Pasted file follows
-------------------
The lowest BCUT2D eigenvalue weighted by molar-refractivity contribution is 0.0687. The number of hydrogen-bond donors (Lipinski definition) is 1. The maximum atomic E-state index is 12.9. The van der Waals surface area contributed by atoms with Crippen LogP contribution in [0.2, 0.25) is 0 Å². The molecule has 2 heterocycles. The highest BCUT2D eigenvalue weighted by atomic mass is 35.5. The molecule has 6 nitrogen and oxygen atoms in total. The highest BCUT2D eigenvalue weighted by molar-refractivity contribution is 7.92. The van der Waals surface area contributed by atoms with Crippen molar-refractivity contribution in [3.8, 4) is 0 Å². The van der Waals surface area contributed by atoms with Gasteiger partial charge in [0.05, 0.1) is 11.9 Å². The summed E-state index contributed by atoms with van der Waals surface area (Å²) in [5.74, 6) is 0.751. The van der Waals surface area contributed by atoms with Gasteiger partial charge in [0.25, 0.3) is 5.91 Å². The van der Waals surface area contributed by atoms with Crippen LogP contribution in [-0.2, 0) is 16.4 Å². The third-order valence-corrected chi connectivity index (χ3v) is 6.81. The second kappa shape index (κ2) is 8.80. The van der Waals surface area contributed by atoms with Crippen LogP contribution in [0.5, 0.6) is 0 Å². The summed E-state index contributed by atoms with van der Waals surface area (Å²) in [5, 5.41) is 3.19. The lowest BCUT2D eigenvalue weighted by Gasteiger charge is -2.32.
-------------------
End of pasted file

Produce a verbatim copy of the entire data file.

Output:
The lowest BCUT2D eigenvalue weighted by molar-refractivity contribution is 0.0687. The number of hydrogen-bond donors (Lipinski definition) is 1. The maximum atomic E-state index is 12.9. The van der Waals surface area contributed by atoms with Crippen LogP contribution in [0.2, 0.25) is 0 Å². The molecule has 2 heterocycles. The highest BCUT2D eigenvalue weighted by atomic mass is 35.5. The molecule has 6 nitrogen and oxygen atoms in total. The highest BCUT2D eigenvalue weighted by molar-refractivity contribution is 7.92. The van der Waals surface area contributed by atoms with Crippen molar-refractivity contribution in [3.8, 4) is 0 Å². The van der Waals surface area contributed by atoms with Gasteiger partial charge in [0.05, 0.1) is 11.9 Å². The summed E-state index contributed by atoms with van der Waals surface area (Å²) in [5.74, 6) is 0.751. The van der Waals surface area contributed by atoms with Gasteiger partial charge in [0.25, 0.3) is 5.91 Å². The van der Waals surface area contributed by atoms with Crippen LogP contribution in [-0.2, 0) is 16.4 Å². The third-order valence-corrected chi connectivity index (χ3v) is 6.81. The second kappa shape index (κ2) is 8.80. The van der Waals surface area contributed by atoms with Crippen LogP contribution in [0.5, 0.6) is 0 Å². The summed E-state index contributed by atoms with van der Waals surface area (Å²) in [5, 5.41) is 3.19. The lowest BCUT2D eigenvalue weighted by Gasteiger charge is -2.32.